Resisting Legitimacy: Weber, Derrida, and the Fallibility of Sovereign Power

Global Discourse 6 (3):374-391 (2016)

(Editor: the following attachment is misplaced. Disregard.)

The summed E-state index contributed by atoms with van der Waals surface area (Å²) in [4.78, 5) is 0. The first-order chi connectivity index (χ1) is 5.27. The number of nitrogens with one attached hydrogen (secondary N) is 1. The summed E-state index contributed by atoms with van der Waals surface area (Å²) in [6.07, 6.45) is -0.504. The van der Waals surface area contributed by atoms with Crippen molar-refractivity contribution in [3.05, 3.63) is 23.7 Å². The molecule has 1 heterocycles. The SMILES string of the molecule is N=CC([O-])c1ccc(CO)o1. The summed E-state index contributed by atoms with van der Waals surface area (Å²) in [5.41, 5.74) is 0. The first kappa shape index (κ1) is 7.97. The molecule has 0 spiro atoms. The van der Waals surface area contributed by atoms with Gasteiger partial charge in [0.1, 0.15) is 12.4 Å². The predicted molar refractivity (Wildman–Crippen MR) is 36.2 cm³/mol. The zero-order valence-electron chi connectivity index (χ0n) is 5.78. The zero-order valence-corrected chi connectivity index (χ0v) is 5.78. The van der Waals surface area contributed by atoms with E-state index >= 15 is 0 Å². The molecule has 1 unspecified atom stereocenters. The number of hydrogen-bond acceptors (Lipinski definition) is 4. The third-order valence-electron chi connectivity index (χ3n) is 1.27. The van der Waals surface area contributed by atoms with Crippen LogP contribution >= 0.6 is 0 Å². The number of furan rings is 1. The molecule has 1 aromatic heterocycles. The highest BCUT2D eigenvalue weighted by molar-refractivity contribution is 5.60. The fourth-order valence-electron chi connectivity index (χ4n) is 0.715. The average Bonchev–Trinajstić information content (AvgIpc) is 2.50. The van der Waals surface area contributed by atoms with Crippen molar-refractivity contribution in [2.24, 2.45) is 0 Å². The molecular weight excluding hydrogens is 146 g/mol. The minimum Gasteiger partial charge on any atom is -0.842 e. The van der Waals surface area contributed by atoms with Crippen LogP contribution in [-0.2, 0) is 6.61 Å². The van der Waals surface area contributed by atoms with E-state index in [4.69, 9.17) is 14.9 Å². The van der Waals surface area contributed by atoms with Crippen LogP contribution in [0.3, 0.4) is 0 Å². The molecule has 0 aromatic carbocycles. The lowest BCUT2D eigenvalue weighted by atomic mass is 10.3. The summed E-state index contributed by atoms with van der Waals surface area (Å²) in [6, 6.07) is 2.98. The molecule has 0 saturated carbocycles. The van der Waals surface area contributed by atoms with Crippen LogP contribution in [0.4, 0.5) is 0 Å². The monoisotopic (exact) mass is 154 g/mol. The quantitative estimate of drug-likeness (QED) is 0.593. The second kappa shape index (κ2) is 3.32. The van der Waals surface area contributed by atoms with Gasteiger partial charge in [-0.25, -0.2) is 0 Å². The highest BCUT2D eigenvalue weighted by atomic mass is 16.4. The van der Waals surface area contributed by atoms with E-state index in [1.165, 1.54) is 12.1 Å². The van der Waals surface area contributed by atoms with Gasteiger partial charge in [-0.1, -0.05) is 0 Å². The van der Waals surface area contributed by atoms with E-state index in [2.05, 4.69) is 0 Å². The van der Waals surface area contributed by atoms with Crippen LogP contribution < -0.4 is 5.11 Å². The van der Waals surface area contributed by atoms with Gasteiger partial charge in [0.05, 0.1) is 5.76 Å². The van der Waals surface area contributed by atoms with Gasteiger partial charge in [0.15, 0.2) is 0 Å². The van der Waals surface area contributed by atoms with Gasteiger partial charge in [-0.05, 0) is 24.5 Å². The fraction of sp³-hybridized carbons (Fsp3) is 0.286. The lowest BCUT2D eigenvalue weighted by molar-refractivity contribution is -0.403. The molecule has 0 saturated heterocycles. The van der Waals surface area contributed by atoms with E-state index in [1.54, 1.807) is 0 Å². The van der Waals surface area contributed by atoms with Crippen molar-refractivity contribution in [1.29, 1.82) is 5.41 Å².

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In this article, I engage with Derrida’s deconstructive reading of theories of performativity in order to analyse Max Weber’s sovereignty–legitimacy paradigm. First, I highlight an essential articulation between legitimacy and sovereign ipseity (understood, beyond the sole example of State sovereignty, as the autopositioned power-to-be-oneself). Second, I identify a more originary force of legitimation, which remains foreign to the order of performative ipseity because it is the condition for both its position and its deconstruction. This suggests an essential fallibility of the performative, which implies a ‘mystical’ legitimacy and a paradoxical, divisible and self-differential representation of sovereignty. The structural differentiality of legitimacy and sovereignty signifies an irreducible coloniality of law and language, but also suggests the possibility of an unconditional resistance located in the radical interpretability of the law, beyond determined representations of powers, dominations, sovereignties or resistances. This reflection is triggered by a reading of Cynthia Weber’s theory of ‘performative states’, describing sovereignty under the form of an impossible ontology, which leads me to elaborate the notion of legitimation-to-come as a non-ontological ‘concept’: this notion of unconditional legitimacy, beyond sovereignty, binds beliefs and phantasms to the unpresentable force of the event. Pursuing the efforts of scholars such as Rob Walker and Cynthia Weber, I sketch the implications of this archi-performative legitimacy regarding the methodological protocols of International Relations and sociology, in view of elucidating the persistent ontological presuppositions of these disciplines.


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